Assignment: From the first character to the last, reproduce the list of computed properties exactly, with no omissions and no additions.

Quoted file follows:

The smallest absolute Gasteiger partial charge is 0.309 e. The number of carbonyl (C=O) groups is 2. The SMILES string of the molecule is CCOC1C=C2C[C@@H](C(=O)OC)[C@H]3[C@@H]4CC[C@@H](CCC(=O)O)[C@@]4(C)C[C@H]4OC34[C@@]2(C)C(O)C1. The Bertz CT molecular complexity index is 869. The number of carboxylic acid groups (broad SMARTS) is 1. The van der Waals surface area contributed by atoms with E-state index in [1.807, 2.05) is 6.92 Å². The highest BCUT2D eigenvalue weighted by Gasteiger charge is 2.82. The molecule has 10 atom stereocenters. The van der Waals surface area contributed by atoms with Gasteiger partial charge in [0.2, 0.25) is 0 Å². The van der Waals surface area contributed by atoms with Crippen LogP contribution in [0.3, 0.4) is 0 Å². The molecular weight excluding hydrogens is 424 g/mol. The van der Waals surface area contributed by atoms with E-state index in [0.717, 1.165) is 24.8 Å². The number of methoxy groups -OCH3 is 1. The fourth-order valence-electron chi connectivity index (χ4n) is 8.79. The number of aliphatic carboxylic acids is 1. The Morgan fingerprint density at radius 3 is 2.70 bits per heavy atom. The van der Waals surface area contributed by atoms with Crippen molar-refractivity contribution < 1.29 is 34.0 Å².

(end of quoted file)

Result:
The smallest absolute Gasteiger partial charge is 0.309 e. The number of carbonyl (C=O) groups is 2. The SMILES string of the molecule is CCOC1C=C2C[C@@H](C(=O)OC)[C@H]3[C@@H]4CC[C@@H](CCC(=O)O)[C@@]4(C)C[C@H]4OC34[C@@]2(C)C(O)C1. The Bertz CT molecular complexity index is 869. The number of carboxylic acid groups (broad SMARTS) is 1. The van der Waals surface area contributed by atoms with E-state index in [1.807, 2.05) is 6.92 Å². The highest BCUT2D eigenvalue weighted by Gasteiger charge is 2.82. The molecule has 10 atom stereocenters. The van der Waals surface area contributed by atoms with Gasteiger partial charge in [0.2, 0.25) is 0 Å². The van der Waals surface area contributed by atoms with Crippen LogP contribution in [0.3, 0.4) is 0 Å². The molecular weight excluding hydrogens is 424 g/mol. The van der Waals surface area contributed by atoms with E-state index in [0.717, 1.165) is 24.8 Å². The number of methoxy groups -OCH3 is 1. The fourth-order valence-electron chi connectivity index (χ4n) is 8.79. The number of aliphatic carboxylic acids is 1. The Morgan fingerprint density at radius 3 is 2.70 bits per heavy atom. The van der Waals surface area contributed by atoms with Crippen molar-refractivity contribution < 1.29 is 34.0 Å².